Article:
The Shmooze

Chatting with Israeli Diplomat Elad Strohmayer

By Michael Kaminer

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Elad Strohmayer, 31, is a relatively new face in Israeli diplomacy. He took the reins as second-in-command at the Consulate General of Israel in Philadelphia last summer. With a background in humanitarian law, Strohmayer is now completing a master’s degree in international relations while juggling day-to-day duties in political affairs, outreach, press, academia, culture, government relations and economic development. He’s also gay, in a field with few high-ranking officials who are out. The Forward’s Michael Kaminer chatted with Strohmayer about Israel’s “pinkwashing” controversy, its political challenges and its surprising economic ties to the city of Philadelphia.

Michael Kaminer: Before Philadelphia, you were posted in Luanda, Angola. How do they compare?

Elad Strohmayer: It’s hard to compare the posts. But one thing is for sure: I feel very fortunate to have had the experience in Luanda. In the U.S., I have the comforts of the developed world. Angola is going through a wave of development and daily living is getting better. In Philadelphia, we work in a consulate and in Angola it is an embassy, so there are different responsibilities. There is no established Jewish community in Angola, and, of course,
Courtesy of Elad Strohmayer
Elad Strohmayer at an orphanage in Angola.

Philadelphia has a large community. This is a key factor in my work. I’ve enjoyed warm and caring people in both places. I’ve made lasting friends in Angola, and in Philly I am doing the same. Plus, direct flights to Tel Aviv [make] traveling back and forth from home easier.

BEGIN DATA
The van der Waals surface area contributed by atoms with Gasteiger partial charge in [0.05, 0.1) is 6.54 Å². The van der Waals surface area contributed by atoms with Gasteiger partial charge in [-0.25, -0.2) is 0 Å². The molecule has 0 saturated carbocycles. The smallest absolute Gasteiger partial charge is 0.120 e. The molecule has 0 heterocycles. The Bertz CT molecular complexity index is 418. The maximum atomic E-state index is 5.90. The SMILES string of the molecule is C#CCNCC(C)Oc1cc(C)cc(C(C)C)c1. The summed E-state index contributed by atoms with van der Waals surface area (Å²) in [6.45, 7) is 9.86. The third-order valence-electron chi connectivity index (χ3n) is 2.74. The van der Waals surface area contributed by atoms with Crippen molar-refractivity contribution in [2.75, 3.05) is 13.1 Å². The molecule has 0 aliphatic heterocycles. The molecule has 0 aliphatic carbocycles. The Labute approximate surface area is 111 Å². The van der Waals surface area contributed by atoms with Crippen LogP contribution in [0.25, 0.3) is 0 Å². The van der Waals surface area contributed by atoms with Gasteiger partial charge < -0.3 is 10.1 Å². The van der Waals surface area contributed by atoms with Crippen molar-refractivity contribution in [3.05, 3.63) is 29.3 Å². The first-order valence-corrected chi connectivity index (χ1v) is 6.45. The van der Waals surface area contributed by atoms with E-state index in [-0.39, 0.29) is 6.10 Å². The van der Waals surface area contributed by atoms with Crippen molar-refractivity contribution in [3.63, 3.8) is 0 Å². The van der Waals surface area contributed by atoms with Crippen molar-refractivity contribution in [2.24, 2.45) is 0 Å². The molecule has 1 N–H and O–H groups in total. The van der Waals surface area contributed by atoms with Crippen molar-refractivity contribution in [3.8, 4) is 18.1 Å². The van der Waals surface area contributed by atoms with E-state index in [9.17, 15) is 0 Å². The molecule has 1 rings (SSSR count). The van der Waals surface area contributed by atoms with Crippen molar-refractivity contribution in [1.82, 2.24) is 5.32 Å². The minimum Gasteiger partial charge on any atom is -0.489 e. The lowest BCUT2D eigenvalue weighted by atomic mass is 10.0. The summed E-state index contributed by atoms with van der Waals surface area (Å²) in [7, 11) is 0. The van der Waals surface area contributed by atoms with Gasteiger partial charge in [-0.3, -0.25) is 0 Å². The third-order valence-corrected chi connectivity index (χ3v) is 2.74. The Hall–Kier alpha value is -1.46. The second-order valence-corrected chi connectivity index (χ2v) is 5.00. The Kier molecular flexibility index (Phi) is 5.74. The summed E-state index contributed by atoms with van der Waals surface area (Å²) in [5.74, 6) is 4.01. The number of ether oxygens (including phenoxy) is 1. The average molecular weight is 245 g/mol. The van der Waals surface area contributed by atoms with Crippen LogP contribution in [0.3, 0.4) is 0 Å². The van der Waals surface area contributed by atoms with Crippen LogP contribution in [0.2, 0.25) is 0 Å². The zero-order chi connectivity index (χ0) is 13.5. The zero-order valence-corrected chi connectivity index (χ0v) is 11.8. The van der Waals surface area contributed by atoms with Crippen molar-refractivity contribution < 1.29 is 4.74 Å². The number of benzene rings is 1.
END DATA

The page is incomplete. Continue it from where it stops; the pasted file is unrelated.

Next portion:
For someone in your position, what’s the biggest challenge politically?

Israel is facing serious challenges: the situation in Syria, the uncertainty of a new government in Egypt and the constant threat of a nuclear Iran. It is important to remember that Iran is not only a threat to Israel, but a threat to the stability of the Middle East and the entire international community.

You told Philadelphia Gay News that being gay hasn’t been an issue at work. Was being out ever a concern in any of the places you’ve been posted?

As a diplomat, I have learned to respect the culture of my post. And I typically keep my private life to myself, so it’s generally not an issue. I won’t change my lifestyle and won’t change who I am. Is it true that being gay is not well received in many countries? Yes, but a diplomat has so much more to offer than conversation about sexual orientation.

The “pinkwashing” controversy continues to make headlines. How do you respond to claims that Israel’s stance on human rights for LGBT people just papers over other issues?

People want a perfect world, and there’s no such thing. Israel is not perfect and neither is any other country. Every country is multidimensional. That doesn’t stop it from underscoring its values, culture, traditions and other positive aspects. There is a lot of hypocrisy when it comes to Israel-related issues; many tend to relate Israel only to the conflict, and it is more than that. Because of this, I don’t see anything wrong with showcasing Israel as an open, liberal society that happens to be very advanced in gay rights. Conversely, gay Palestinians seek safe haven in Israel because they are persecuted. I ask you: Why are the people who say “pinkwashing” so focused on the only country in the Middle East where it’s okay to be gay? And, when it comes to other countries that actually persecute and execute gays, they remain silent?